By The Rev. Judith A. Meier, Elder SMDPA
"This is the Good News." That's how I would conclude the reading of the Holy Gospel on a Sunday morning. I don't know how my Pilgrim ancestors, my Pilgrim clergy brothers, concluded their readings.
"This is the Good News." I have to speculate whether this afternoon's Gospel lesson comes to us, 21st century, upper middle class, white Americans living in one of the wealthiest areas of our wealthiest of all nations. How did that sit with you: Don't worry about anything—not what you eat or drink or wear. What's the good news about advice like that when every morning the financial pages of our newspaper show our stocks on a roller coaster ride, our quarterly mutual fund reports display graphs with falling lines, our salaries are frozen while our kids' tuition and our real estate taxes and the price of the drugs that keep us reasonably healthy keep going up and up, and our pension funds continue to shrink? It doesn't cut any ice with me that this summer the National Bureau of Economic Research announced cheerily that what we've been experiencing as a recession officially ended two years ago. Tell it to my creditors. Tell it to the hundreds of thousands who are out of work and out of options.
"Do not worry about your life," Jesus says. That's not good news: that's bad news. Why would Jesus be singing, "Don't worry; be happy," when we're scrambling to just keep up in a chaotic world?
Well, maybe Jesus isn't talking to us. That's what some Biblical scholars tell us, trying to soften the blow, I guess. They say he's really talking to his disciples, those twelve carefully selected men who have been listening to his Sermon on the Mount and are absolutely reeling from the demands he is making on them. Maybe we don't really want to sign on with this guy, some of them might be thinking. How will we ever be able to manage?
But I think that interpretation is taking the easy way out. I think Jesus meant for that whole crowd sitting and listening on the mountainside to take his words to heart - and to choose - choose life! If you want to be a disciple of Christ's, then you must make some hard choices. All through the Old Testament we hear the challenge of making the right choice that will bring us to God. We hear it most succinctly in Deuteronomy: "I call heaven and earth to witness against you today that I have set before you life and death, blessings and curses. Choose life so that you and your descendants may live, loving the LORD your God, obeying him, and holding fast to him; for that means life to you and length of days, so that you may live in the land that the LORD swore to give to your ancestors, to Abraham, to Isaac, and to Jacob." And then we hear in the Gospel of John that Jesus came that we may have life and have it abundantly.
But that kind of abundant life has nothing to do with the greedy, grasping life of the person who devotes himself or herself to accumulating riches and power and fame. It doesn't come from worrying about how we can get even more tomorrow than we have today.
I think I'm safe in making this interpretation because of what Jesus said right before and right after this afternoon's scripture. Today's reading starts out: "Therefore I tell you." Aha! Therefore? He must have said something pretty heady to warrant that "therefore." And he did! "No one can serve two masters; for a slave will either hate the one and love the other, or be devoted to the one and despise the other. You cannot serve God and wealth." There it is: make a choice. Will you serve God or be a slave to money? It's that simple. And Jesus concludes this part of his sermon with these words: "So do not worry about tomorrow, for tomorrow will bring worries of its own. Today's trouble is enough for today." If you've chosen life, if you've chosen to follow Jesus' way, if you've chosen to serve God, then you won't be anxious about your food, your drink, your clothes, or how you're going to manage tomorrow. Live in today. God knows there's enough for us to do today.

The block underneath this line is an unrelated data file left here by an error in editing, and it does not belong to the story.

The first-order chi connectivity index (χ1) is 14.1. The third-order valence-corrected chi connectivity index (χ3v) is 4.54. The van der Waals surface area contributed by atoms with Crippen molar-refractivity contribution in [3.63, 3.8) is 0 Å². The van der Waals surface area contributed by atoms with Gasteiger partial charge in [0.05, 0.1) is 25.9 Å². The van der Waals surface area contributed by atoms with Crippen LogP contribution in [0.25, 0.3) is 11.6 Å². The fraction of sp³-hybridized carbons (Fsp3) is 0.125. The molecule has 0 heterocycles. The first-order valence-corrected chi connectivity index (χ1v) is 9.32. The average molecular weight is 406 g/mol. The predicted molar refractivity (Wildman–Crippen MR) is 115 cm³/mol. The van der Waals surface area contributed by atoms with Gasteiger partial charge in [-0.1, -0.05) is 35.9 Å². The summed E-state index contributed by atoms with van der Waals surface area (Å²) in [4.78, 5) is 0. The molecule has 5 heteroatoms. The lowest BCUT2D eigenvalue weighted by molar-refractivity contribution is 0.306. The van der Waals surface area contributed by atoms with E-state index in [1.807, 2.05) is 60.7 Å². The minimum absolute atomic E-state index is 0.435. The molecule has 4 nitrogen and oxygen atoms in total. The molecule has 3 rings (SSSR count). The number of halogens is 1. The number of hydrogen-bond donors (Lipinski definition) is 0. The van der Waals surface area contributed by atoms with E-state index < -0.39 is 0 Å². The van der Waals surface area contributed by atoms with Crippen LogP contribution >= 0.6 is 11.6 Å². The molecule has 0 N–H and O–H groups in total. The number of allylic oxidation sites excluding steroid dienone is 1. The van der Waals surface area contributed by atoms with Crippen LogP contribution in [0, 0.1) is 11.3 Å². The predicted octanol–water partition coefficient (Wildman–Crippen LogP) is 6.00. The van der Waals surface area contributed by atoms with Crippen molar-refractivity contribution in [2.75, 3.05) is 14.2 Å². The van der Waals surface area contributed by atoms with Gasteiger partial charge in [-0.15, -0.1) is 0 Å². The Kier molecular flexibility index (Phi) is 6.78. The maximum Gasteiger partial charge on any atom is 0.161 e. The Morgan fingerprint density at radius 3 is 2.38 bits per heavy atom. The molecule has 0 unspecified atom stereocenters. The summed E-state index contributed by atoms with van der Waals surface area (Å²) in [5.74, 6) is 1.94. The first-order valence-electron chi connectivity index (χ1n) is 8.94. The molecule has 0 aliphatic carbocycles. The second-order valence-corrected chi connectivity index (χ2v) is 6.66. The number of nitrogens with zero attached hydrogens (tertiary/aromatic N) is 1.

What we need to do, Jesus tells us, is to strive for the kingdom of God and his righteousness. If we do that, we don't have to be anxious about anything. God will provide. Scary, but true - that's Jesus' promise.
Let me see if I can give it to you in words easier to understand. Eugene Peterson does a beautiful job of it in his paraphrase of this part of Matthew's Gospel.
"You can't worship two gods at once. Loving one god, you'll end up hating the other. Adoration of one feeds contempt for the other. You can't worship God and Money both. If you decide for God, living a life of God-worship, it follows that you don't fuss about what's on the table at mealtimes or whether the clothes in your closet are in fashion. There is far more to your life than the food you put in your stomach, more to your outer appearance than the clothes you hang on your body. Look at the birds, free and unfettered, not tied down to a job description, careless in the care of God. And you count far more to him than birds. Has anyone by fussing in front of the mirror ever gotten taller by so much as an inch? All this time and money wasted on fashion - do you think it makes that much difference? Instead of looking at the fashions, walk out into the fields and look at the wild flowers. They never primp or shop, but have you ever seen color and design quite like it? The ten best-dressed men and women in the country look shabby alongside them. If God gives such attention to the appearance of wild flowers - most of which are never even seen - don't you think he'll attend to you, take pride in you, do his best for you? What I'm trying to do here is to get you to relax, to not be so preoccupied with getting, so you can respond to God's giving. People who don't know God and the way he works fuss over these things, but you know both God and how he works. Steep your life in God-reality, God-initiative, God-provisions. Don't worry about missing out. You'll find all your everyday human concerns will be met. Give your entire attention to what God is doing right now, and don't get worked up about what may or may not happen tomorrow. God will help you deal with whatever hard things come up when the time comes."1
What God is doing right now is calling us to righteousness, or as Jesus says, to strive for the kingdom of God and his righteousness.